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AUTHORS: Dr. Barry J. Sobel and Dr. Jurriaan de Groot
CO-EDITORS: Dr Joseph Zeligs, Dr Jurriaan de Groot and Dr Barry Sobel
FOUNDER: Dr. Barry J. Sobel

I would like to acknowledge for myself and countless others, the help of the late Dr Brian Bracegirdle who, along with a few close friends, inspired me both directly and indirectly in my quest for knowledge of the history of the microscope. I first used one of his books, an Atlas of Histology, when I was a medical student in the 1970's. Many years later, when I became interested in the history of the microscope, Dr Bracegirdle's generosity with his time and his unique publications, assisted and inspired me as I strove to collect historical microscopes and slides. If it were not for him, I would never have been able to identify Dr Hodgkin as the original owner of James Smith's Microscope numbered 22. The thing that most stood out about him was his willingness to share all his extensive knowledge of this field, without the least hesitation. I hope I can live up to his legacy by publishing on this website as much information as feasible about the topics discussed, without holding back any relevant information that might prove useful to the users. Dr Bracegirdle passed away on December 16, 2015, aged 82, and will be missed by everyone acquainted with him.

Barry J. Sobel MD, FACP, FASN

This site, started in mid-2012, and first placed on the Internet in February of 2013, includes both original articles as well as pages on individual antiques associated with the history of science, and microscopy in particular. It is intended as a reference, and a resource, to those interested in historical science artifacts. It not only contains instruments still in the founder's collection, but also some instruments formerly in that collection, especially if rare, unique or of special interest. It also now contains many instruments from other collectors, who have generously offered to let me place share their instruments as well as my own. Not only are very old antiques included, but some more recent instruments if pertinent, unusually well made, or of interest for another reason. The founder of this site uses a microscope in his profession almost every day, and so the subject has more than a passing interest to him. Please note this is a continual work-in-progress so certain parts of the site are still under construction, and will be upgraded as time permits.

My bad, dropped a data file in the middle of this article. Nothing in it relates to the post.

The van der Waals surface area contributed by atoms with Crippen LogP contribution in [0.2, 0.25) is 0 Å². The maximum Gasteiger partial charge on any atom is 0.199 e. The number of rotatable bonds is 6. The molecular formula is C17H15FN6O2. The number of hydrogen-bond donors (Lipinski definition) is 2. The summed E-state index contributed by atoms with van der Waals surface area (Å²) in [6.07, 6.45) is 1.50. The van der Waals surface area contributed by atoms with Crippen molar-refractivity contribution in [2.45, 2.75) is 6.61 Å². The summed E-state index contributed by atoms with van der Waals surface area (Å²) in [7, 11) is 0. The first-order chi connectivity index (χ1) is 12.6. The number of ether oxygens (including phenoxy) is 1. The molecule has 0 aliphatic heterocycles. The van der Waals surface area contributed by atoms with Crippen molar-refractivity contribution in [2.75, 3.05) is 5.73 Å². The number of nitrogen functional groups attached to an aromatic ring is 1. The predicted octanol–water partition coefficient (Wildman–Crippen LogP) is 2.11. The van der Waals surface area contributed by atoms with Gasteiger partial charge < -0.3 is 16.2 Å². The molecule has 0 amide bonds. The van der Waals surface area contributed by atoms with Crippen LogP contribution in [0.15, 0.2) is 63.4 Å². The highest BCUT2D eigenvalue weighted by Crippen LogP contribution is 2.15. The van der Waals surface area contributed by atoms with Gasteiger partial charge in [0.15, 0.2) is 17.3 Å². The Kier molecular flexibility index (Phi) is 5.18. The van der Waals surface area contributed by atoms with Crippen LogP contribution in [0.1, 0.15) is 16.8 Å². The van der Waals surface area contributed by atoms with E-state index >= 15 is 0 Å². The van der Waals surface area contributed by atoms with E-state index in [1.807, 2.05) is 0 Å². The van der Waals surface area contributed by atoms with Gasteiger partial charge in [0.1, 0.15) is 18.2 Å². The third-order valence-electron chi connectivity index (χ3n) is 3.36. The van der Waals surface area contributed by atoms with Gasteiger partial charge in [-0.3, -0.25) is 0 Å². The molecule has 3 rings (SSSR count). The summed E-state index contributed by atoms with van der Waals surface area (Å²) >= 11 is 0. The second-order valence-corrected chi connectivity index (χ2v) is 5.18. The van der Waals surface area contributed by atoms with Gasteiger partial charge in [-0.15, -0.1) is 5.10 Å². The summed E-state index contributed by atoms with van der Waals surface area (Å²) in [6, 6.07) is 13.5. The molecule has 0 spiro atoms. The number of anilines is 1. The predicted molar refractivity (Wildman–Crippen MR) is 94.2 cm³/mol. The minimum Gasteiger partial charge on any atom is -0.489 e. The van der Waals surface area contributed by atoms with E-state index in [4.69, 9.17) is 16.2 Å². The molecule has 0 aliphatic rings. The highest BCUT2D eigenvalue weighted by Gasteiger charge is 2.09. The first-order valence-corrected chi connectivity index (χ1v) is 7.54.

The authors are grateful to their many fellow microscope enthusiasts who have been instrumental in improving this site through editing, writing dedicated pages, donating instruments, and/or providing large amounts of additional information. These include Dr. Joseph Zeligs, Dr Jurriaan de Groot, James Solliday, Dan Kile, Dr. Yuval Goren, Dr. Brian Stevenson, Paul Ferraglio, Dr Frank Belinskey, Timo Mappes, Jeroen Meeusen, Howard Link, Allan Wissner, Alan de Haas, the late George Vitt, Steve Gill, and all the members of the Quekett Microscopical Club, and many others. To all of you, and the very long list of others I did not mention, I remain forever grateful.

There are a few conventions we adhere to, and you may wish to note when you read about these instruments. First, the side of the instrument refers the side as seen from the rear of the instrument-the side closest to the user when the microscope is in use. Second, when a signature is quoted and is on multiple lines, a coma is used to separate the lines in the quotation. For example 'James Swift, London' illustrates the signature of 'James Swift' on one line, followed by the word 'London' on the next line.